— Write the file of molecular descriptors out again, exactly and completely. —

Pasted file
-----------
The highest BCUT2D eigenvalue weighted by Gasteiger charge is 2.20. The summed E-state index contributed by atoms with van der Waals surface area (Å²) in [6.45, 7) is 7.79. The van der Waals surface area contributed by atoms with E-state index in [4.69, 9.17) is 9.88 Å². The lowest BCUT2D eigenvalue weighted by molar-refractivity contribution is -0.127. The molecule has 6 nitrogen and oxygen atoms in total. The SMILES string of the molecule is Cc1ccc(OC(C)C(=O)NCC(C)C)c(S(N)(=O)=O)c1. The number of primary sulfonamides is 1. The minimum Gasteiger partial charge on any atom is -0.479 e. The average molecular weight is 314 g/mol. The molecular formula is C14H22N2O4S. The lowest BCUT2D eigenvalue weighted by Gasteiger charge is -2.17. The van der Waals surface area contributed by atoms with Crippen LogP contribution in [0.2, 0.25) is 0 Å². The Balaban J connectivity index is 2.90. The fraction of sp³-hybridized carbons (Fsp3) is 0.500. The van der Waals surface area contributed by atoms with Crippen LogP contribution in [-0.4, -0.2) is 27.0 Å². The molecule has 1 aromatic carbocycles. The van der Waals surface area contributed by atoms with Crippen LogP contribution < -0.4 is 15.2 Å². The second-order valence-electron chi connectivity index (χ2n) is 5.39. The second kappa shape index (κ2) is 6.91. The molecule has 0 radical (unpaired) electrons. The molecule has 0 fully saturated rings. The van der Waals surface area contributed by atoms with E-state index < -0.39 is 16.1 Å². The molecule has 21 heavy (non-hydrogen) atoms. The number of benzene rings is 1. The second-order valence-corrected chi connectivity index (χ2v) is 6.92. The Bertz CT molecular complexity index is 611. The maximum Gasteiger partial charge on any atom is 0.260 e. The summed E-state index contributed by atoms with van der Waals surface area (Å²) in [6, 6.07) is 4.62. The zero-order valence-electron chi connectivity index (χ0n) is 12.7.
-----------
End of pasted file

The highest BCUT2D eigenvalue weighted by Gasteiger charge is 2.20. The summed E-state index contributed by atoms with van der Waals surface area (Å²) in [6.45, 7) is 7.79. The van der Waals surface area contributed by atoms with E-state index in [4.69, 9.17) is 9.88 Å². The lowest BCUT2D eigenvalue weighted by molar-refractivity contribution is -0.127. The molecule has 6 nitrogen and oxygen atoms in total. The SMILES string of the molecule is Cc1ccc(OC(C)C(=O)NCC(C)C)c(S(N)(=O)=O)c1. The number of primary sulfonamides is 1. The minimum Gasteiger partial charge on any atom is -0.479 e. The average molecular weight is 314 g/mol. The molecular formula is C14H22N2O4S. The lowest BCUT2D eigenvalue weighted by Gasteiger charge is -2.17. The van der Waals surface area contributed by atoms with Crippen LogP contribution in [0.2, 0.25) is 0 Å². The Balaban J connectivity index is 2.90. The fraction of sp³-hybridized carbons (Fsp3) is 0.500. The van der Waals surface area contributed by atoms with Crippen LogP contribution in [-0.4, -0.2) is 27.0 Å². The molecule has 1 aromatic carbocycles. The van der Waals surface area contributed by atoms with Crippen LogP contribution < -0.4 is 15.2 Å². The second-order valence-electron chi connectivity index (χ2n) is 5.39. The second kappa shape index (κ2) is 6.91. The molecule has 0 radical (unpaired) electrons. The molecule has 0 fully saturated rings. The van der Waals surface area contributed by atoms with E-state index < -0.39 is 16.1 Å². The molecule has 21 heavy (non-hydrogen) atoms. The number of benzene rings is 1. The second-order valence-corrected chi connectivity index (χ2v) is 6.92. The Bertz CT molecular complexity index is 611. The maximum Gasteiger partial charge on any atom is 0.260 e. The summed E-state index contributed by atoms with van der Waals surface area (Å²) in [6, 6.07) is 4.62. The zero-order valence-electron chi connectivity index (χ0n) is 12.7.